It's a familiar scene. Big corporation gets acquired. Local charities swallow hard.
They worry that executives heading to new and distant corporate headquarters will forget the city they left behind. The result: less money for charitable causes; fewer executives to sit on nonprofit boards.
Last week's takeover of Denver-based TCI by New York-based AT&T is the latest combination that has charities wondering about future sources of revenue.
But just as mergers and acquisitions are transforming the corporate landscape, so too is corporate giving undergoing a change. Despite the mergers, corporate giving is up. Businesses gave away an estimated $8.2 billion last year, up 7.5 percent from the year before (but far less than the estimated $109 billion that individuals gave away last year).
And how corporations give is changing. Instead of supporting causes around the headquarters city and major operation centers, corporations are making national and even international charitable initiatives.
Companies "are really spreading themselves around the country," says John Riggan, president of The Conservation Company, a corporate consulting firm in Philadelphia. "It's less and less philanthropic. It has ... a strategic business purpose."
He calls the new movement "strategic philanthropy."
For example: One of his clients - Chicago-based Kraft - has deliberately sponsored food-security and feed-the-hungry initiatives in cities across the US. It hopes to do good but also to enhance its own reputation among consumers as a food company that cares.
"I can't get into this hand wringing" among charities, agrees JoAnne LaSala, president of St. Louis 2004. "In the old days, companies tended to be locally focused. [Today] whether ... you have a headquarters is less important than whether you are an attractive place to invest."
ST. LOUIS is an interesting test case of this new approach. It has lost several corporations this decade to mergers and acquisitions, including General Dynamics, Southwestern Bell, Boatmen's Bancshares, McDonnell Douglas, and now Monsanto, which is being acquired by American Home Products. The departure of such big names has rocked local charities.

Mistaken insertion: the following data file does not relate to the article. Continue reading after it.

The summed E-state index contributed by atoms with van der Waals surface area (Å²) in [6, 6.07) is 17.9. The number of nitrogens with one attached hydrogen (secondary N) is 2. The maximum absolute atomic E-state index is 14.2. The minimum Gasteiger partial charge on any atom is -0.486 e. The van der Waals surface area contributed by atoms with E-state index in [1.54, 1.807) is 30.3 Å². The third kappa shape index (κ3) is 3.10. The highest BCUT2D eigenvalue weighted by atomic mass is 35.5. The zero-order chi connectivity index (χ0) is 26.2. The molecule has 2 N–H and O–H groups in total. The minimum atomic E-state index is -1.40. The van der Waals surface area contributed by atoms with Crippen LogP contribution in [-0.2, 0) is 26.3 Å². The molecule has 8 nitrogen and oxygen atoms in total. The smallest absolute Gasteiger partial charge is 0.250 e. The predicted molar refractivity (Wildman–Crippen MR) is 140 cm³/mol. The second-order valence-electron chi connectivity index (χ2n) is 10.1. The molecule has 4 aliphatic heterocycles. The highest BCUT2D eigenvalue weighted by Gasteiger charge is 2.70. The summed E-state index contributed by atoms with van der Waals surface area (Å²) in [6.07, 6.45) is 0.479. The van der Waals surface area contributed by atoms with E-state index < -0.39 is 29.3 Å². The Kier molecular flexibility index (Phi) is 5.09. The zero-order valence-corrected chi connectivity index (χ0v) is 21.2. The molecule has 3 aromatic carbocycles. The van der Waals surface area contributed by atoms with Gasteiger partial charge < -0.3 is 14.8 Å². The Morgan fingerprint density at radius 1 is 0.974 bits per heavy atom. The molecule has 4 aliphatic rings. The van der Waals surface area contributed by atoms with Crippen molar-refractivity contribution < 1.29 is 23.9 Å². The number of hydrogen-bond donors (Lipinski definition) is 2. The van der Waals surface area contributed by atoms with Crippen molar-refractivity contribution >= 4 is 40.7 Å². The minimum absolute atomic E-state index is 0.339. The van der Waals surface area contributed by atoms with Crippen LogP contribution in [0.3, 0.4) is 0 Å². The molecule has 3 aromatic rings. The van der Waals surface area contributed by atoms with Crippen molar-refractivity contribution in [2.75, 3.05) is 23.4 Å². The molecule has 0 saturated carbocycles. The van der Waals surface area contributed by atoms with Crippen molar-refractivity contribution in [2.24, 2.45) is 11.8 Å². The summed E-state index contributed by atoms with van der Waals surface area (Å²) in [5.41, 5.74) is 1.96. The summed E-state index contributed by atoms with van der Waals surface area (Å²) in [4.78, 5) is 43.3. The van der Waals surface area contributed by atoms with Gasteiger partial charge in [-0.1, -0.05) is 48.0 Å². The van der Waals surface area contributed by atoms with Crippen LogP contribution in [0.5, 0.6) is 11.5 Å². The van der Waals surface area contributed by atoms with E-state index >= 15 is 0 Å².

"It has done a lot to keep our revenues from growing," says Sally Everhardus, vice president for development at the Arts and Education Council of Greater St. Louis. She estimates corporate takeovers this decade have cost the group $650,000 a year - nearly a third of its total budget. And that doesn't count any fallout from the as-yet uncompleted Monsanto acquisition.
After NationsBank, based in Charlotte, N.C., took over last year the city's largest remaining local bank, Boatmen's Bancshares, it pledged to invest $100 million in economic development, small-business development, and affordable housing in the city and reached that goal six months early. The bank has pledged an additional $100 million to revitalize the city's downtown.
It has also become the official bank sponsor for all three of the city's professional sports teams. The story isn't over. NationsBank plans to merge with Bank of America and the two banks have already unveiled a 10-year program to make $350 billion worth of community development loans around the United States.
Such do-goodism has a strategic purpose.
"All these companies are fighting to connect philanthropy to the bottom line," says Peter Frumkin, a public-policy professor at Harvard University's Kennedy School of Government in Cambridge, Mass. Today, within a corporation, managers of philanthropy have to justify their programs by demonstrating how they benefit the company.
Sponsoring a community program can raise awareness of the company's products in that community. Ten years ago, companies talked about such strategic philanthropy, Mr. Riggan says. "Today the majority are practicing it."